Keyword density isn’t as important anymore because there’s no right or wrong number. Instead of aiming to use a keyword a set number of times in your content, you should instead try to incorporate natural variations of the keyword on your pages.  If you write naturally for your audience, then you’ll discover that optimization happens naturally as well.

16. Do I need a robots.txt file?

Every website should have a robots.txt file. It’s a text document that typically lists the pages and information that you do not want crawled on your site.

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17. Should I have a sitemap file?

A sitemap is good to have, especially if your site has a lot of pages or deeper link structures. It’s like a table of contents for your site and makes it easier for search engines to index your webpages.

18. What SEO services are available?

SEO services vary depending on a business’ online needs, but they typically involve a review or audit of your website and its content, as well as its code and current backlinks. From there, we can develop a strategy that might include link-building, content creation, on-page optimization, design optimization, and more.

19. How much does SEO cost?

Because the amount of work varies from business to business, the actual cost of SEO also varies quite a bit. Overall, costs are based on the total work we predict will need to be done in order to help you reach your specific goals.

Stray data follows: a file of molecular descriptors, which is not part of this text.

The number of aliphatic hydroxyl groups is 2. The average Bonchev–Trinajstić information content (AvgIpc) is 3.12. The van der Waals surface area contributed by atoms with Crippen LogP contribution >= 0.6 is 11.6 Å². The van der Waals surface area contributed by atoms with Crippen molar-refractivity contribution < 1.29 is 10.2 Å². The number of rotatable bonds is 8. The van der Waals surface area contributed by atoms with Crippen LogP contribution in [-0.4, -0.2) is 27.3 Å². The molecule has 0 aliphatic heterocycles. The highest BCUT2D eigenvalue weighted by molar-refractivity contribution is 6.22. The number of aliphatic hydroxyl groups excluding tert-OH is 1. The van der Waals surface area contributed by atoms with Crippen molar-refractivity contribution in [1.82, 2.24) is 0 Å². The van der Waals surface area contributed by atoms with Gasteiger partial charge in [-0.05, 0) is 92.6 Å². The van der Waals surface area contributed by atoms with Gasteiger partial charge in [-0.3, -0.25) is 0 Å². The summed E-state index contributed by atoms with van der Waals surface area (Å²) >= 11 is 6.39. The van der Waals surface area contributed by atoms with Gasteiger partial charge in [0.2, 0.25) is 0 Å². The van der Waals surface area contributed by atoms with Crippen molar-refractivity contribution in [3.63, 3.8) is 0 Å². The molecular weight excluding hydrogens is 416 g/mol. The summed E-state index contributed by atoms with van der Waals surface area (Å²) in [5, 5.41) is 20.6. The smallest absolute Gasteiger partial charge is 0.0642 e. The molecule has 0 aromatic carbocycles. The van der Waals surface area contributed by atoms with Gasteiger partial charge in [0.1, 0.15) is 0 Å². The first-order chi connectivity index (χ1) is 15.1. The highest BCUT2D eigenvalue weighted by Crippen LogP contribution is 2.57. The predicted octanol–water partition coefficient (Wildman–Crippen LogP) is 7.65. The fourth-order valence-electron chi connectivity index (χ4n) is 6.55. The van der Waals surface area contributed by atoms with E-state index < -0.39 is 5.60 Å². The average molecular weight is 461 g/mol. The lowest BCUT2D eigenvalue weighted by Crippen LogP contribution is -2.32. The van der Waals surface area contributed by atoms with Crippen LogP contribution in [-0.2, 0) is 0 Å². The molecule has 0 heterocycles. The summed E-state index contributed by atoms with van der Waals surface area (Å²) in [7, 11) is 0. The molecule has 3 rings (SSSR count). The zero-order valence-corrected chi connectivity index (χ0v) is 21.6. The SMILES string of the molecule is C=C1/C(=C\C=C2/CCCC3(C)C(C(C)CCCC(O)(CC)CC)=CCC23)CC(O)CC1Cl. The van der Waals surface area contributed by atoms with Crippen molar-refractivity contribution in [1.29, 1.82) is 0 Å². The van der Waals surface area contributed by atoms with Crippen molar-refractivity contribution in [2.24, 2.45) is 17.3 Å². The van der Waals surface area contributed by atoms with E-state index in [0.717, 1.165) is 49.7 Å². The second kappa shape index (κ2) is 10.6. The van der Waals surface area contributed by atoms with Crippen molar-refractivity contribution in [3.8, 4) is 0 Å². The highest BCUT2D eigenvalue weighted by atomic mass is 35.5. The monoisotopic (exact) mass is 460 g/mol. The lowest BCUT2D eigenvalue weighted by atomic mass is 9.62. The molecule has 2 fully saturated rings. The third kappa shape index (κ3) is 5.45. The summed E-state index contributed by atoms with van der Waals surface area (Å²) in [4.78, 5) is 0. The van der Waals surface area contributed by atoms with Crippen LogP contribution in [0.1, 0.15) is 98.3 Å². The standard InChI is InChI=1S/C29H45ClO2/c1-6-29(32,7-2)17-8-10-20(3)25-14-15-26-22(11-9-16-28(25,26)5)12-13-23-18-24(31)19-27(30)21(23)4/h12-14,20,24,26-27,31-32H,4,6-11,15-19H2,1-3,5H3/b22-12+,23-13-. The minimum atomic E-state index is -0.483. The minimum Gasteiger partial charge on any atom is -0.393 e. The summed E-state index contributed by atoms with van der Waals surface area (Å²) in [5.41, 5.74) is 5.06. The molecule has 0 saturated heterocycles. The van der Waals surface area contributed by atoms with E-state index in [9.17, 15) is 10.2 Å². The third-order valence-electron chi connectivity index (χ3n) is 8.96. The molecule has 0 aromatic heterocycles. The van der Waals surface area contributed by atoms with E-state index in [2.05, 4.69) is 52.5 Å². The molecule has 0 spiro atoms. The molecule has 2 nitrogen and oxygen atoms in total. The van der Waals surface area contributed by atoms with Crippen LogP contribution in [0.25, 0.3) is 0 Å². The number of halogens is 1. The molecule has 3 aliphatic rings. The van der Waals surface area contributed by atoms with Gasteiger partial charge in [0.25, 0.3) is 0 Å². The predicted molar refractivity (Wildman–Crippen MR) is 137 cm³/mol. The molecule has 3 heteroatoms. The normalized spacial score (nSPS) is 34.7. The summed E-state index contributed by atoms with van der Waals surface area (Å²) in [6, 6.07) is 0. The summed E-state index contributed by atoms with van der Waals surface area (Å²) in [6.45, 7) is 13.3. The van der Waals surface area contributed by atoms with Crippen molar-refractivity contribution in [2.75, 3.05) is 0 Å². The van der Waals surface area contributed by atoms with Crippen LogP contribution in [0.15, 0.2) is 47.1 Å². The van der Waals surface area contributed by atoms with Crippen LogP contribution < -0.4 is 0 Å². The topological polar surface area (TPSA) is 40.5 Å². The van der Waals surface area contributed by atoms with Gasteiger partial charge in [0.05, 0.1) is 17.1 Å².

20. How is search engine rank determined?

Search engines use a program that crawls billions of websites daily. This initial crawl stores basic information about your website based on text, internal and external links, as well as other factors. When a user types a keyword or phrase into Google and clicks search, the algorithm quickly returns all the sites it found to be relevant. At the same time, it ranks these pages based on relevancy for the specific word or phrase that was searched for.

Here’s a great video from Google’s Head of Search, Matthew Cutts, on how search engines and the algorithm works:

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21. Why is my rank different between the different search engines?

Each search engine uses its own unique algorithm, so your search rank will vary depending on where someone is searching, as well as the phrases they use and their location, amongst other factors.

22. Can I pay for a top search position?

You cannot purchase any spot within organic search, since those spots are based on how the algorithm matches websites to users’ search queries. You can however, buy advertising through which you can get ads in the search results or other places like social media.

23. Why does my search rank change from one device to another?